The revived DeLorean Motor Co. brand is set to roll out a new set of wheels in California this summer.
The company plans to reveal its new electric car concept on Aug. 18 at an event at Pebble Beach, the Detroit News reports. DeLorean will also announce the name of the new model, an image of which was recently made public, at the event.
“We are making an all-new, fully-electric, gull-winged, two-door sports car,” DeLorean CEO Stephen Wynne told the newspaper in February. "More details to come.”
The company, perhaps best known for making the car used to travel time in “Back to the Future,” was first launched by auto engineer John DeLorean in 1975. It stopped making cars in 1982, after going bankrupt.
Wynne bought the brand in 1995 and brought it to a new home outside of San Antonio, Texas, where he launched a service and restoration shop for DeLoreans still on the road. The new electric vehicle is DeLorean’s latest attempt at making cars under Wynne.
“We’ve been down this road before,” Andrew J. Hawkins points out for The Verge.
“The company released a teaser video in 2016 promising a reborn DeLorean—but nothing came of it,” Hawkins writes. “In 2019, a group of Stanford scientists made an autonomous DeLorean do donuts, which was fun but also reminded us of what we’ve been missing. This latest version could also disappear in a cloud of smoke (or vapor) if we’re not too careful.”
New Vehicles, Same Old Problem
DeLorean joins an increasingly crowded market for electric vehicles. The news of the new vehicle unveiling comes as several major auto manufacturers are having a hard time putting out plug-in cars that are safe to drive.
Federal regulators are investigating electric vehicle recalls by five large manufacturers: General Motors, Stellantis, Volkswagen, Mercedes-Benz and Hyundai. Each has recalled cars over the last 16 months because of battery problems that pose fire risks.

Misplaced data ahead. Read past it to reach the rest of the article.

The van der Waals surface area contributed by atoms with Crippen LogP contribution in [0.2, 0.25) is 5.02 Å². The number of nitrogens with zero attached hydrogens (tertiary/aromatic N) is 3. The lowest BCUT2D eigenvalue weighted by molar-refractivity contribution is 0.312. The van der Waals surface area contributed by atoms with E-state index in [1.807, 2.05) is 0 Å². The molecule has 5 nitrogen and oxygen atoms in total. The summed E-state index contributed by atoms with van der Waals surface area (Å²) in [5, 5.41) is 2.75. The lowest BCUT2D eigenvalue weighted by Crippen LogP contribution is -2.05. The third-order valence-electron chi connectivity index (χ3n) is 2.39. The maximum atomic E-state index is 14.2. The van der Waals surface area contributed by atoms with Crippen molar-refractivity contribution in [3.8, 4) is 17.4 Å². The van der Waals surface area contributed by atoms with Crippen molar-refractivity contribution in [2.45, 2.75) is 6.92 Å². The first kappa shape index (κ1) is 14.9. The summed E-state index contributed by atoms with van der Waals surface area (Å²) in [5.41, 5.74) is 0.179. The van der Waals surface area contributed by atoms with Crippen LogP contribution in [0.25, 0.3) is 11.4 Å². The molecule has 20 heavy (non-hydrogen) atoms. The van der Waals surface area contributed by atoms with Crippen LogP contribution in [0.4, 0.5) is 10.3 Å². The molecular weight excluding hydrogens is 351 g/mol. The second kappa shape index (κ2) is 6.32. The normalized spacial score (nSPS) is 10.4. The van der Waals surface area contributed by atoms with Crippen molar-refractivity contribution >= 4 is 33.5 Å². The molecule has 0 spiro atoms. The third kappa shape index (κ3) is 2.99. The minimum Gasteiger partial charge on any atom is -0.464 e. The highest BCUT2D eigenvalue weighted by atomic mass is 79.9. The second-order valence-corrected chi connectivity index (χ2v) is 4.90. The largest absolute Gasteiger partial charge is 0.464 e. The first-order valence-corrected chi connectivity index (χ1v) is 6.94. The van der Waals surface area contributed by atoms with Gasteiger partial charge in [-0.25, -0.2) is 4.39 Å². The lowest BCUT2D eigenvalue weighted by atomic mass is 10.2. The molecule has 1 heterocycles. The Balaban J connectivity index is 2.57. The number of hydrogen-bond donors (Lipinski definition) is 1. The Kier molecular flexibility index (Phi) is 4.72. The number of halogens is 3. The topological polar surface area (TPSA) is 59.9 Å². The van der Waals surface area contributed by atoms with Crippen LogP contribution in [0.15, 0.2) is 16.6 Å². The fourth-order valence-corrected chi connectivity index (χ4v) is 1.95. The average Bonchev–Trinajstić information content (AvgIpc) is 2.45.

LG made the defective batteries blamed for the recalls. The company agreed last year to pay GM roughly $1.9 billion to cover costs and expenses related to a massive Chevy Bolt recall.
The good news for electric car and other vehicle owners in California is that you do not have to wait for a recall in order to get defects fixed.
The state’s lemon law forces auto manufacturers to perform a wide variety of repairs on cars while they are under warranty. It also requires manufacturers to buy back (or replace, in some cases) vehicles that they are unable or refuse to fix. That means compensating the owner for the purchase price of the vehicle, as well as financing fees, rental car costs and other expenses.
Talk with a San Diego Lemon Law Attorney
If you are stuck with a lemon or locked in a dispute with a car manufacturer over repairs, the San Diego lemon law attorneys at Bickel Sannipoli APC can help.
Call us at (888) 800-1983 or contact us online to speak with a San Diego lemon law attorney.